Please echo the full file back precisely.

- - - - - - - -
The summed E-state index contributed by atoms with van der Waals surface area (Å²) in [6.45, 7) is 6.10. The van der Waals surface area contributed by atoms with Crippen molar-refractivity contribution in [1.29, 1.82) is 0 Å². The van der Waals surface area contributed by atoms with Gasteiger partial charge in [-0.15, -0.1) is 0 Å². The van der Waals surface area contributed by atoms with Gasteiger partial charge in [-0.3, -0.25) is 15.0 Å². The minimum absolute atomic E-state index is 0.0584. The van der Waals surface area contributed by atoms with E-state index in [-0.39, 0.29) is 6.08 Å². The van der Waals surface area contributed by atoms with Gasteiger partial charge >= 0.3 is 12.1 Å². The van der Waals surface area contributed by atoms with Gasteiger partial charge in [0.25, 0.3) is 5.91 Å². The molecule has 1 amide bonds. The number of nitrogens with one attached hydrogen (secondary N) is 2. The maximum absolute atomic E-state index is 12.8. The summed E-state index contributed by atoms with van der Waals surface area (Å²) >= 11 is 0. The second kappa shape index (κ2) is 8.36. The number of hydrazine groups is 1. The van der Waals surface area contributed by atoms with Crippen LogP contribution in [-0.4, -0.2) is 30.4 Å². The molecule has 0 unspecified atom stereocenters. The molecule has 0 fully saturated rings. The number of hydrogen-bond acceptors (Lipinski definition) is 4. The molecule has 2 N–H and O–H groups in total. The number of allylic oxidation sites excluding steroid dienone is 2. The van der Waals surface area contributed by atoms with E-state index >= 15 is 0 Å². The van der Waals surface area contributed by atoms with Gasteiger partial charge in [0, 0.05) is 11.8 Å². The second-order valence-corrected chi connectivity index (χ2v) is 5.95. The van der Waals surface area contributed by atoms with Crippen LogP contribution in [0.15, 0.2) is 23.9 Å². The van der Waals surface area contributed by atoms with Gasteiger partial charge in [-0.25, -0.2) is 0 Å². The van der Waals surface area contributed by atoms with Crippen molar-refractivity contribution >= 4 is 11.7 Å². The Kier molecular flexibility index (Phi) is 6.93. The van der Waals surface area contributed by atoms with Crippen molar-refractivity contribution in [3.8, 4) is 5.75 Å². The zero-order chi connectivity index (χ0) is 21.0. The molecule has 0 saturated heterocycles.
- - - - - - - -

The summed E-state index contributed by atoms with van der Waals surface area (Å²) in [6.45, 7) is 6.10. The van der Waals surface area contributed by atoms with Crippen molar-refractivity contribution in [1.29, 1.82) is 0 Å². The van der Waals surface area contributed by atoms with Gasteiger partial charge in [-0.15, -0.1) is 0 Å². The van der Waals surface area contributed by atoms with Gasteiger partial charge in [-0.3, -0.25) is 15.0 Å². The minimum absolute atomic E-state index is 0.0584. The van der Waals surface area contributed by atoms with E-state index in [-0.39, 0.29) is 6.08 Å². The van der Waals surface area contributed by atoms with Gasteiger partial charge >= 0.3 is 12.1 Å². The van der Waals surface area contributed by atoms with Gasteiger partial charge in [0.25, 0.3) is 5.91 Å². The molecule has 1 amide bonds. The number of nitrogens with one attached hydrogen (secondary N) is 2. The maximum absolute atomic E-state index is 12.8. The summed E-state index contributed by atoms with van der Waals surface area (Å²) >= 11 is 0. The second kappa shape index (κ2) is 8.36. The number of hydrazine groups is 1. The van der Waals surface area contributed by atoms with Crippen LogP contribution in [-0.4, -0.2) is 30.4 Å². The molecule has 0 unspecified atom stereocenters. The molecule has 0 fully saturated rings. The number of hydrogen-bond acceptors (Lipinski definition) is 4. The molecule has 2 N–H and O–H groups in total. The number of allylic oxidation sites excluding steroid dienone is 2. The van der Waals surface area contributed by atoms with E-state index >= 15 is 0 Å². The van der Waals surface area contributed by atoms with Gasteiger partial charge in [0, 0.05) is 11.8 Å². The second-order valence-corrected chi connectivity index (χ2v) is 5.95. The van der Waals surface area contributed by atoms with Crippen LogP contribution in [0.15, 0.2) is 23.9 Å². The van der Waals surface area contributed by atoms with Gasteiger partial charge in [-0.25, -0.2) is 0 Å². The van der Waals surface area contributed by atoms with Crippen molar-refractivity contribution >= 4 is 11.7 Å². The Kier molecular flexibility index (Phi) is 6.93. The van der Waals surface area contributed by atoms with Crippen molar-refractivity contribution in [3.8, 4) is 5.75 Å². The zero-order chi connectivity index (χ0) is 21.0. The molecule has 0 saturated heterocycles.